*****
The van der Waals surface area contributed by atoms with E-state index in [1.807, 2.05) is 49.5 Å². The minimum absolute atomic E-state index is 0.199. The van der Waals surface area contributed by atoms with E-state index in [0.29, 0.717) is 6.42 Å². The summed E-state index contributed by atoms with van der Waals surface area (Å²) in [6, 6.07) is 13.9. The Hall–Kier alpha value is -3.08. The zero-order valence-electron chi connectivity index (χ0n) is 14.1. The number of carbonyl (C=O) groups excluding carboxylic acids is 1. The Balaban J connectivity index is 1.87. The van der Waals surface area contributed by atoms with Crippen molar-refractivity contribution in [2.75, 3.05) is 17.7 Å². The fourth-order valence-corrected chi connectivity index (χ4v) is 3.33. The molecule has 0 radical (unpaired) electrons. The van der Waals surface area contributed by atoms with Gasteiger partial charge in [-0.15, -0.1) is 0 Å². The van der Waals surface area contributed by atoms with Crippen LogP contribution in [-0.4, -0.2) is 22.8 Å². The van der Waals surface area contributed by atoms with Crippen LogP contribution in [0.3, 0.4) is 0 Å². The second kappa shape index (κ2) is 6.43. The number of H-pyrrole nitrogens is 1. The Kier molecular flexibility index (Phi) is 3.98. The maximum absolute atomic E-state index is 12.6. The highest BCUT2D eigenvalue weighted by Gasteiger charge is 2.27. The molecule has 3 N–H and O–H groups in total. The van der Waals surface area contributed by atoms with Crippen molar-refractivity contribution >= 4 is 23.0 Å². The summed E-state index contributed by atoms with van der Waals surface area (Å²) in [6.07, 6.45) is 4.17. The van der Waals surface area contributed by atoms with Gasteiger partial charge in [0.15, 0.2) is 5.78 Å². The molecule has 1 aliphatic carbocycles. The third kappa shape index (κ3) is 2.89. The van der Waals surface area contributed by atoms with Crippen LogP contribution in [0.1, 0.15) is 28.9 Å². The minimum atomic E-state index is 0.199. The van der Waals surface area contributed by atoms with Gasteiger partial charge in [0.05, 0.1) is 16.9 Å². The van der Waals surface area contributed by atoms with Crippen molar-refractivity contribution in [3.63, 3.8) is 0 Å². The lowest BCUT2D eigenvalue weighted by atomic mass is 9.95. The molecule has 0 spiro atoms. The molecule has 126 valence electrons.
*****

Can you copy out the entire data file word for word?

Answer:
The van der Waals surface area contributed by atoms with E-state index in [1.807, 2.05) is 49.5 Å². The minimum absolute atomic E-state index is 0.199. The van der Waals surface area contributed by atoms with E-state index in [0.29, 0.717) is 6.42 Å². The summed E-state index contributed by atoms with van der Waals surface area (Å²) in [6, 6.07) is 13.9. The Hall–Kier alpha value is -3.08. The zero-order valence-electron chi connectivity index (χ0n) is 14.1. The number of carbonyl (C=O) groups excluding carboxylic acids is 1. The Balaban J connectivity index is 1.87. The van der Waals surface area contributed by atoms with Crippen molar-refractivity contribution in [2.75, 3.05) is 17.7 Å². The fourth-order valence-corrected chi connectivity index (χ4v) is 3.33. The molecule has 0 radical (unpaired) electrons. The van der Waals surface area contributed by atoms with Gasteiger partial charge in [-0.15, -0.1) is 0 Å². The van der Waals surface area contributed by atoms with Crippen LogP contribution in [-0.4, -0.2) is 22.8 Å². The van der Waals surface area contributed by atoms with Crippen LogP contribution in [0.3, 0.4) is 0 Å². The second kappa shape index (κ2) is 6.43. The number of H-pyrrole nitrogens is 1. The Kier molecular flexibility index (Phi) is 3.98. The maximum absolute atomic E-state index is 12.6. The highest BCUT2D eigenvalue weighted by Gasteiger charge is 2.27. The molecule has 3 N–H and O–H groups in total. The van der Waals surface area contributed by atoms with Crippen molar-refractivity contribution >= 4 is 23.0 Å². The summed E-state index contributed by atoms with van der Waals surface area (Å²) in [6.07, 6.45) is 4.17. The van der Waals surface area contributed by atoms with Gasteiger partial charge in [0.15, 0.2) is 5.78 Å². The molecule has 1 aliphatic carbocycles. The third kappa shape index (κ3) is 2.89. The van der Waals surface area contributed by atoms with Crippen LogP contribution in [0.1, 0.15) is 28.9 Å². The minimum atomic E-state index is 0.199. The van der Waals surface area contributed by atoms with Gasteiger partial charge in [0.05, 0.1) is 16.9 Å². The van der Waals surface area contributed by atoms with Crippen molar-refractivity contribution in [3.63, 3.8) is 0 Å². The lowest BCUT2D eigenvalue weighted by atomic mass is 9.95. The molecule has 0 spiro atoms. The molecule has 126 valence electrons.